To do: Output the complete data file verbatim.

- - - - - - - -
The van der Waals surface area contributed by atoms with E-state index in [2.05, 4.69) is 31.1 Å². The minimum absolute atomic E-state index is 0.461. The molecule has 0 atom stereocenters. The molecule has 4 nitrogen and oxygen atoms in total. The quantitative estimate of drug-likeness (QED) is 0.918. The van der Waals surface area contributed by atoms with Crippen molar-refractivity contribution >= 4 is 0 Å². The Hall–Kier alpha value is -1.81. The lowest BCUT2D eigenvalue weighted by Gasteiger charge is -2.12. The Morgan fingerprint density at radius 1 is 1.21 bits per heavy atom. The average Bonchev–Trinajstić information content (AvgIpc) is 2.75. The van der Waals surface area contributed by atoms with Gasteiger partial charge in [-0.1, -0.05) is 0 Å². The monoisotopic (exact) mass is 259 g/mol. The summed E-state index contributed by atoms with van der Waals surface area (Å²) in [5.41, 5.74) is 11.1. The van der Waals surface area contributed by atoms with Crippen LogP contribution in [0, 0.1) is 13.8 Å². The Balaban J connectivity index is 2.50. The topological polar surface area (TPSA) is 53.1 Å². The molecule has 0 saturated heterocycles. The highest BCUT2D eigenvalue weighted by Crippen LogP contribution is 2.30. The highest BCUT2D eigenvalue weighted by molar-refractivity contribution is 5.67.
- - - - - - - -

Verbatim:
The van der Waals surface area contributed by atoms with E-state index in [2.05, 4.69) is 31.1 Å². The minimum absolute atomic E-state index is 0.461. The molecule has 0 atom stereocenters. The molecule has 4 nitrogen and oxygen atoms in total. The quantitative estimate of drug-likeness (QED) is 0.918. The van der Waals surface area contributed by atoms with Crippen molar-refractivity contribution >= 4 is 0 Å². The Hall–Kier alpha value is -1.81. The lowest BCUT2D eigenvalue weighted by Gasteiger charge is -2.12. The Morgan fingerprint density at radius 1 is 1.21 bits per heavy atom. The average Bonchev–Trinajstić information content (AvgIpc) is 2.75. The van der Waals surface area contributed by atoms with Gasteiger partial charge in [-0.1, -0.05) is 0 Å². The monoisotopic (exact) mass is 259 g/mol. The summed E-state index contributed by atoms with van der Waals surface area (Å²) in [5.41, 5.74) is 11.1. The van der Waals surface area contributed by atoms with Crippen LogP contribution in [0, 0.1) is 13.8 Å². The Balaban J connectivity index is 2.50. The topological polar surface area (TPSA) is 53.1 Å². The molecule has 0 saturated heterocycles. The highest BCUT2D eigenvalue weighted by Crippen LogP contribution is 2.30. The highest BCUT2D eigenvalue weighted by molar-refractivity contribution is 5.67.